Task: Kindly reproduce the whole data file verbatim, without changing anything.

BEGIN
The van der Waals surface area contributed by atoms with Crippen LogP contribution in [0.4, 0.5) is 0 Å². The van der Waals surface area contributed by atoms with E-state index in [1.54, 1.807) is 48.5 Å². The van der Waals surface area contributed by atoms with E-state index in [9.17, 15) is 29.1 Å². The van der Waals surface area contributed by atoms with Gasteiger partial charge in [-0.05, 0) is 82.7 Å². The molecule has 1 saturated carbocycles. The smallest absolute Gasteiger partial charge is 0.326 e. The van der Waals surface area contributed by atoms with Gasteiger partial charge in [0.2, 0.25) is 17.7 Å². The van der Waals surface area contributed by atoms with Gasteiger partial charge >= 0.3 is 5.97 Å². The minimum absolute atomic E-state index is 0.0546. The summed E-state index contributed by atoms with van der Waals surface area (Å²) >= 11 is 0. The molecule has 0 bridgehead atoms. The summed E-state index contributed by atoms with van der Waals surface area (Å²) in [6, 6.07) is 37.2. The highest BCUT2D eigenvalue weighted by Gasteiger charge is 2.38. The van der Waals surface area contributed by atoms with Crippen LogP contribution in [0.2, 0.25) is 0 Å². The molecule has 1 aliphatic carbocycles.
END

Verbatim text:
The van der Waals surface area contributed by atoms with Crippen LogP contribution in [0.4, 0.5) is 0 Å². The van der Waals surface area contributed by atoms with E-state index in [1.54, 1.807) is 48.5 Å². The van der Waals surface area contributed by atoms with E-state index in [9.17, 15) is 29.1 Å². The van der Waals surface area contributed by atoms with Gasteiger partial charge in [-0.05, 0) is 82.7 Å². The molecule has 1 saturated carbocycles. The smallest absolute Gasteiger partial charge is 0.326 e. The van der Waals surface area contributed by atoms with Gasteiger partial charge in [0.2, 0.25) is 17.7 Å². The van der Waals surface area contributed by atoms with Gasteiger partial charge >= 0.3 is 5.97 Å². The minimum absolute atomic E-state index is 0.0546. The summed E-state index contributed by atoms with van der Waals surface area (Å²) >= 11 is 0. The molecule has 0 bridgehead atoms. The summed E-state index contributed by atoms with van der Waals surface area (Å²) in [6, 6.07) is 37.2. The highest BCUT2D eigenvalue weighted by Gasteiger charge is 2.38. The van der Waals surface area contributed by atoms with Crippen LogP contribution in [0.2, 0.25) is 0 Å². The molecule has 1 aliphatic carbocycles.